Alma Thomas: 1891-1978


Born on September 22, 1891, in Columbus, Georgia, Alma Woodsey Thomas grew up in a family that encouraged education and appreciation of literature and the arts. In 1907, the family moved to Washington D.C., partly due to the Atlanta race riots, but also because Washington had better education and employment opportunities for African Americans than most other cities at the time. That same year, Thomas enrolled at Armstrong Manual Training High School where she excelled at math, and was exposed to the visual arts.

Thomas attended Miner Normal School (today, the University of the District of Columbia) in 1911 studying kindergarten education. She received her teaching certificate in 1913 after which she taught for four years at Thomas Garrett Settlement House in Wilmington Delaware. Thomas returned to Washington in 1921 to study home economics at Howard University. Initially intending to pursue a career as a costume designer, she switched her studies to the newly created fine arts department and in 1924, became the first graduate of the program.

In 1925, Thomas began working as an art instructor at Shaw Junior High School in Washington D.C. – a career which she would remain at for 35 years. With a desire to cultivate appreciation for art in young people, Thomas organized the School arts League based at Shaw as well as organizing the school’s first art gallery.

Between 1930 and 1934, Thomas earned her masters degree in fine arts education from the teachers college at Columbia University. In 1943, she was vice-president of the Barnett Aden Gallery – the first private gallery to welcome art created by artists of any race, colour, or creed.  While there, Thomas was able to increase her awareness of art trends and directions. As well, she was involved with the Little Paris Studio where artists met and worked together, improving their skills, exchanging critiques, and holding exhibitions.

Thomas initially painted realistic images but moved toward abstract painting in 1950, when at the age of 59, she returned to school taking art classes at the American University.  She studied with Robert Gates, Ben Summerford, and well known painter Jacob Kainen with whom she became close friends. A passion for learning, Thomas continued her evening and weekend classes for ten years.  During that time, her painting evolved from realism to cubism, abstract impressionism, and finally her own style of abstract art.

In 1960, Thomas retired from teaching to focus exclusively on her art.  Her primary inspirations were her observations of nature and the abstract patterns of light created when shining through flowers and plants. Her paintings reflected this with their bold colours and short jagged brush strokes.

Thomas’s work began receiving recognition in the late 60′s and early 70′s.  She had solo exhibitions at Howard and Fist Universities, at the Franz Bader Gallery in Washington, and was included in the US Department of States Art in Embassies Program. In 1972, she was the first African American woman to have a solo show at the Whitney Museum of American Art.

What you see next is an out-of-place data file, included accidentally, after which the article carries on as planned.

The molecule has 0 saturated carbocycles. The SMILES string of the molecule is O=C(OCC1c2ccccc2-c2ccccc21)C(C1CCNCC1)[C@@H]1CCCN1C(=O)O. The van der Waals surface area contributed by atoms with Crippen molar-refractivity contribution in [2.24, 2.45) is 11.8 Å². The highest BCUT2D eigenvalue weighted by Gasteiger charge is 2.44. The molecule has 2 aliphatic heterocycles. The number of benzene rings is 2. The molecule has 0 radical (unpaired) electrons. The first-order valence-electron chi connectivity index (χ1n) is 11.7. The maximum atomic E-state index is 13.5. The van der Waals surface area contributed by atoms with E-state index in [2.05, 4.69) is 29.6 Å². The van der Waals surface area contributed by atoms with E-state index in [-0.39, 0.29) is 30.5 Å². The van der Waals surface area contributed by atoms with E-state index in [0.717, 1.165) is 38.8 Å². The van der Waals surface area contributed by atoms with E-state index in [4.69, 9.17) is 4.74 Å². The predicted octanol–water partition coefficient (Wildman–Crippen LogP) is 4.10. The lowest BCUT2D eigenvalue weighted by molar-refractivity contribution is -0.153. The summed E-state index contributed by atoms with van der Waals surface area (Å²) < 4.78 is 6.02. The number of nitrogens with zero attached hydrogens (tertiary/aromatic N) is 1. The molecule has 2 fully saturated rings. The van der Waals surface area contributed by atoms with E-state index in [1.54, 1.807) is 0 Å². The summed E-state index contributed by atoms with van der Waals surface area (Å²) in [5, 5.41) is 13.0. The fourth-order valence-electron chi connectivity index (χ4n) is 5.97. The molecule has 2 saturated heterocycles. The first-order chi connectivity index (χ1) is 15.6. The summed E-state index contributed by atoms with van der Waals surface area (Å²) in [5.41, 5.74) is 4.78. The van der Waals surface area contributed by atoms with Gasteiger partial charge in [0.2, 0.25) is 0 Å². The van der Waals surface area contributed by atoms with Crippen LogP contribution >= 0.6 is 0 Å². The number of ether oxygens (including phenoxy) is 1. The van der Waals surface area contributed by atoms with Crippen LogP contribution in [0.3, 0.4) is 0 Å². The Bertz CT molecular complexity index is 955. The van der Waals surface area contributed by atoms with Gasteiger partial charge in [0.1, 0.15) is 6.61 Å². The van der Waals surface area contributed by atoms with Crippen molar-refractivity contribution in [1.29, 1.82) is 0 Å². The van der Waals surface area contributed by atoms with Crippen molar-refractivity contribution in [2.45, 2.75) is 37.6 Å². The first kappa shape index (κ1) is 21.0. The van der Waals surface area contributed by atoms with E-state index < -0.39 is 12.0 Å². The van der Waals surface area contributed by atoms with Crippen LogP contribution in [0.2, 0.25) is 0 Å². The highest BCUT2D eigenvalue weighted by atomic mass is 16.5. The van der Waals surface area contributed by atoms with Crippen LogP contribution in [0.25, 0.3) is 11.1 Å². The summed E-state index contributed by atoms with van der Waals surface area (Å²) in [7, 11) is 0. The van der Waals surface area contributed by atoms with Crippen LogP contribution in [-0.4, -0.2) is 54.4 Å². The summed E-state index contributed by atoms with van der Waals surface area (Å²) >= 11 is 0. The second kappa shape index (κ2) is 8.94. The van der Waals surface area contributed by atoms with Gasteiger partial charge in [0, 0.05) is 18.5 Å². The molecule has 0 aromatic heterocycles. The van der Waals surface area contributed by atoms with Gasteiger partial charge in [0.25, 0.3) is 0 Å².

From the 1970′s onward, Thomas minimized the number of colours in her paintings and experimented with optical effects. Her brush strokes had the appearance of wedges and commas and created rhythmic patterns that often resembled mosaics. During these last years of her life, Thomas was challenged by arthritis and deteriorating eyesight, but she continued painting, drawing on nature and music for inspiration, up until her last days.

Alma Thomas died on February 24, 1978 in Washington D.C. from complications following surgery. Today, her paintings are on display in major art museums and university galleries across the United States.

Sources: Alma W. Thomas: A Retrospective of the Paintings, Smithsonian American Art Museum

Jean Arp: 1886 – 1966


Born on September 16, 1886 in Strasbourg (then part of Germany), Jean (Hans) Arp was a pioneer of abstract art and a founding member of the Dada movement.  After studying at the Kunstschule, Weimar from 1905 to 1907, Arp attended the Académie Julian in Paris.

In 1909, Arp moved to Switzerland where in 1911 he was a founder of and exhibited with the Moderne Bund group. One year later, he began creating collages using paper and fabric and influenced by Cubist and Futurist art. Arp then traveled to Paris and Munich where he became aquainted with Robert and Sonia Delaunay Vasily Kandinsky, Amadeo Modigliani, Pablo Picasso, and others.

In 1915, with the onset of World War I, Arp moved to Zurich, feigning mental instability to avoid military service. It is here where he met and collaborated with Sophie Taeuber, creating tapestries and collages, and whom he married in 1922.

In 1916, Arp became part of the founding group of the Zurich Dada artists. Their aim was to encourage spontaneous and chaotic creation, free from prejudice and the academic conventions that many believed were the root causes of war. For Arp, Dada represented the “reconciliation of man with nature and the integration of art into life.” At the end of the war, Arp continued his involvement with Dada promoting it in Cologne, Berlin, Hannover, and Paris.

Although Arp was committed to Dada, he also aligned himself somewhat with the Surrealists, exhibiting with the group in Paris exhibitions in the mid 1920′s. He shared their notion of unfettered creativity, spontaneity, and anti-rational position.

Arp and his wife also had close ties to Constructivist groups such as De Stijl, Cercle et carré, Art Concret and Abstraction–Création, all of which aimed to create a counterbalance to Surrealism as well as to change society for a better future.

In the early 1930′s, Arp developed the principle of the “constellation,” and used it in both his writings and artworks. While creating his reliefs, Arp would identify a theme, such as five white shapes and two smaller black ones on a white ground, and then reassemble these shapes into different configurations.